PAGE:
This article was originally published in The Notebook. In August 2020, The Notebook became Chalkbeat Philadelphia.
A new national study puts Pennsylvania among the most educationally segregated states in the country, with borders that create wealthy, predominantly white school districts right next door to those that are mostly nonwhite and impoverished.
The study, called Fault Lines, was done by the nonprofit group EdBuild. It examined more than 33,500 borders and compared the child poverty rates of neighboring districts. The analysis showed that Pennsylvania has six of what it called the 50 “most segregating borders” in the country, with the widest gaps in poverty rates. It ranked behind only Ohio with nine and Alabama with seven. New York also has six.
The current system of paying for schools largely through local property taxes “gives the incentive for high-value communities to self-segregate and to draw school district borders narrowly and draw lines to keep low-value areas from diluting the tax base,” said Zahava Stadler, EdBuild’s director of policy and research.
With 500 school districts, most with enrollment of only a few thousand students, Pennsylvania is an example of that practice. It is also one of 23 states that have a regressive school funding system – one that directs fewer dollars to needier students and more dollars to wealthier ones. The spending gaps between wealthy and poor districts in Pennsylvania are the widest, on average, of any state in the country.
The new school funding formula adopted by the state legislature earlier this year is not likely to change that pattern anytime soon, because it applies only to new dollars, not to the total amount of state aid sent to a district. For more than two decades, Pennsylvania had no predictable funding formula, allowing inequities to grow. It gave districts the same amount they got the previous year, regardless of enrollment drops or other changes, and doled out increases based on politics rather than need.
In the United States, education is decided locally, paid for primarily through the property tax. State school aid is designed to compensate for differences in local taxing capacity and property wealth. Although poorer districts in Pennsylvania get more from the state than wealthier ones, it is not enough to make up for the vast disparities.
Pennsylvania not only has especially segregating borders, but it also has been stingy with the total amount of state aid it distributes compared to other states, contributing just more than a third of total spending compared to the national average of around 50 percent.
“When state funding is tenuous, as it has been over and over in Pennsylvania, it disadvantages low-income districts more than high-income districts,” Stadler said. “And getting any formula in Pennsylvania has been like pulling teeth, for sure."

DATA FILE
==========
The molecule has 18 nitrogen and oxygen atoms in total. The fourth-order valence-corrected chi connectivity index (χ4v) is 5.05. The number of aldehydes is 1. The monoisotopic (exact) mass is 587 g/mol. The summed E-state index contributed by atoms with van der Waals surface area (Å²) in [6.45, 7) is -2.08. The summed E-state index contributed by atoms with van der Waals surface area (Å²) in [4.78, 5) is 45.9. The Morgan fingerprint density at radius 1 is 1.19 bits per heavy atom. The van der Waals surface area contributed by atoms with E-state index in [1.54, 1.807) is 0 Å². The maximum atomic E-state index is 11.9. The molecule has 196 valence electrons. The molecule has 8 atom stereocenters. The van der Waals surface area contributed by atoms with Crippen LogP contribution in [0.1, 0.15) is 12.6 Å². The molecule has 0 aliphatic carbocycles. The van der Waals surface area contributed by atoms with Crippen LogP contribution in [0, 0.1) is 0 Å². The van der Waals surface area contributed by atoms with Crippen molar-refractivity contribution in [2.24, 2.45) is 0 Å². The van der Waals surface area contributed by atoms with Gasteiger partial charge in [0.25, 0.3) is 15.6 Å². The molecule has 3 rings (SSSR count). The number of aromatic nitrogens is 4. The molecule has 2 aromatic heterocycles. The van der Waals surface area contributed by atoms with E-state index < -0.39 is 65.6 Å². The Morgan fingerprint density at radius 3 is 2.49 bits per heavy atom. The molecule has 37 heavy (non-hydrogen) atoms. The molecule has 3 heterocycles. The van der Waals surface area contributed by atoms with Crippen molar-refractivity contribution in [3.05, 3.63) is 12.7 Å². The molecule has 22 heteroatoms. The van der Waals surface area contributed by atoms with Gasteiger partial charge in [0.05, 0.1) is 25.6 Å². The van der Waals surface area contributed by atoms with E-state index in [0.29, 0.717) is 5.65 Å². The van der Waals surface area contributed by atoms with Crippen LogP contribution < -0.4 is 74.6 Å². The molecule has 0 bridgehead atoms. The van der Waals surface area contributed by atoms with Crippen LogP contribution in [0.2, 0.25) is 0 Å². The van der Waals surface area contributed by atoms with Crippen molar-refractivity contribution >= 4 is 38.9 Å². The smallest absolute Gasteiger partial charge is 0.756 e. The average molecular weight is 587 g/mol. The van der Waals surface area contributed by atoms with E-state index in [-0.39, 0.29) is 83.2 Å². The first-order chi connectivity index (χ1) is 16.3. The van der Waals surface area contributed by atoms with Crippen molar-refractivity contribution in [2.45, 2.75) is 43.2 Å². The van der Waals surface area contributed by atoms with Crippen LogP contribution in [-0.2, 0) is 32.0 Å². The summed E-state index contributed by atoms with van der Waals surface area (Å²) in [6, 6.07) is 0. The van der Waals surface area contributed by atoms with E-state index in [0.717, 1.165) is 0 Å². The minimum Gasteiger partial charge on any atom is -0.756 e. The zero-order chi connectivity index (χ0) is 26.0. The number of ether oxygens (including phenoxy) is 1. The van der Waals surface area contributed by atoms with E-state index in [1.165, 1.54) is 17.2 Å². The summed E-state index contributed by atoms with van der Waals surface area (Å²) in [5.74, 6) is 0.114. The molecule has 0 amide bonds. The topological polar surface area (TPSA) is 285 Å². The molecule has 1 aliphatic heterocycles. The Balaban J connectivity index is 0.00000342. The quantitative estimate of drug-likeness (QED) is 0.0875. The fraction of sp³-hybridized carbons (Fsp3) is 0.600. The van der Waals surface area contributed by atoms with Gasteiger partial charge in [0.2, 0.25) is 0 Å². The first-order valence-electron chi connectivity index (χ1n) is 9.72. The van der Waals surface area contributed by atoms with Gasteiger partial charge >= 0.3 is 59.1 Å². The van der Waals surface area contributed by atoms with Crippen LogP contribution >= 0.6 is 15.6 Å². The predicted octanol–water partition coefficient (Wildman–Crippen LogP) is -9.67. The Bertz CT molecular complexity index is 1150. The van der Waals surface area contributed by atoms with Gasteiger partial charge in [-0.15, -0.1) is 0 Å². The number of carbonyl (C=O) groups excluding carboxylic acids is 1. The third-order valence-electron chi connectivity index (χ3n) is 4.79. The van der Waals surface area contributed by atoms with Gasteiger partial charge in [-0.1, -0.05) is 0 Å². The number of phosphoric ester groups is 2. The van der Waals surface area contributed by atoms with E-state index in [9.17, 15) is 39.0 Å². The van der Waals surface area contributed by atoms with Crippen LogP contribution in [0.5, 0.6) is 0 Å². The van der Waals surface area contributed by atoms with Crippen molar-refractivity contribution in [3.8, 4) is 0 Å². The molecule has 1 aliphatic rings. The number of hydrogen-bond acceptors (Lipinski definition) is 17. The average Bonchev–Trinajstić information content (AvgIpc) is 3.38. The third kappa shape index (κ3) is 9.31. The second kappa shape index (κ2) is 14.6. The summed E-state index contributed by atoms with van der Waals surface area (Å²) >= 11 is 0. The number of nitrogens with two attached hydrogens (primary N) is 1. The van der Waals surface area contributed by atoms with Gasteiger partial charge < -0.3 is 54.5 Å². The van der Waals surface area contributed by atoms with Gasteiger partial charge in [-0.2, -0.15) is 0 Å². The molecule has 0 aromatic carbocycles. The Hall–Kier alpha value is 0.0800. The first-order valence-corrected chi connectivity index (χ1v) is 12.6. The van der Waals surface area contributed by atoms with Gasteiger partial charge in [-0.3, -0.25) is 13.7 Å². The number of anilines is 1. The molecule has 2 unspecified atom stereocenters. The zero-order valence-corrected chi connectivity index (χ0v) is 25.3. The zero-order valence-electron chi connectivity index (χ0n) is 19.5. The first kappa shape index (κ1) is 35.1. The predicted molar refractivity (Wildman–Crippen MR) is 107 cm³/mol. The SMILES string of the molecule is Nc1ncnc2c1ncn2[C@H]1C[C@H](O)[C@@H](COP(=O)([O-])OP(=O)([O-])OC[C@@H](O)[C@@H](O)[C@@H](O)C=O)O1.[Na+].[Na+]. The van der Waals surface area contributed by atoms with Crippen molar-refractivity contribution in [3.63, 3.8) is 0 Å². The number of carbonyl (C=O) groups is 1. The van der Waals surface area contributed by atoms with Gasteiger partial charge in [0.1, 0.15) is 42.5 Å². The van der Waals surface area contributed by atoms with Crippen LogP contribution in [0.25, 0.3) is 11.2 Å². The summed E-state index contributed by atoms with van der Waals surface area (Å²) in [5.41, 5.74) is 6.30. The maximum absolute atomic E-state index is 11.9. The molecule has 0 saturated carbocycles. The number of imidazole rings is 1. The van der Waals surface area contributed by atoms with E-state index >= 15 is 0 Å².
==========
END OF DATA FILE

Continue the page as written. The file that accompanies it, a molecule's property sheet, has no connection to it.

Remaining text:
The study said that 26 million children across the country live in high-poverty districts.
“There is no doubt that low-income students are harmed by a system of borders that effectively quarantine them into underserved districts,” the study said. “… America has permitted our schools to become a system anathema to our ideals, funding education in a manner that prevents a vast number of students from accessing an equal start in life.”
The most segregating border in Pennsylvania – and the third worst in the country – is between Clairton and West Jefferson Hills in Allegheny County, two districts just outside Pittsburgh, where the gap in poverty rates is 41 percentage points. Clairton, with a child poverty rate of 48 percent, is an old steel town that took a huge hit from the demise of that industry and the nation’s general economic downturn.
Last year, during the state funding impasse, Clairton was considering a shutdown due to lack of sufficient revenue. Meanwhile, neighboring West Jefferson Hills was modernizing its high school, Stadler said.
In the past, Clairton has sought to merge with other districts to shore up the funding base for its schools, but there were no takers.
Others among the most segregating borders in the commonwealth involve Reading, which also has a child poverty rate of 48 percent. The poverty rates come from U.S. Census Bureau figures and are for 2014. Poverty is defined as annual income of just under $25,000 for a family of four.
Philadelphia’s child poverty rate is 36 percent, so the differences between the city and its suburban districts aren’t as enormous as those, but they are still quite large.
Philadelphia has 13 border districts, compared to five for the average U.S. district. In the case of five of its contiguous districts – Haverford, Springfield (Montgomery County), Lower Moreland, Lower Merion, and Neshaminy – the difference in child poverty rate exceeds 30 percentage points.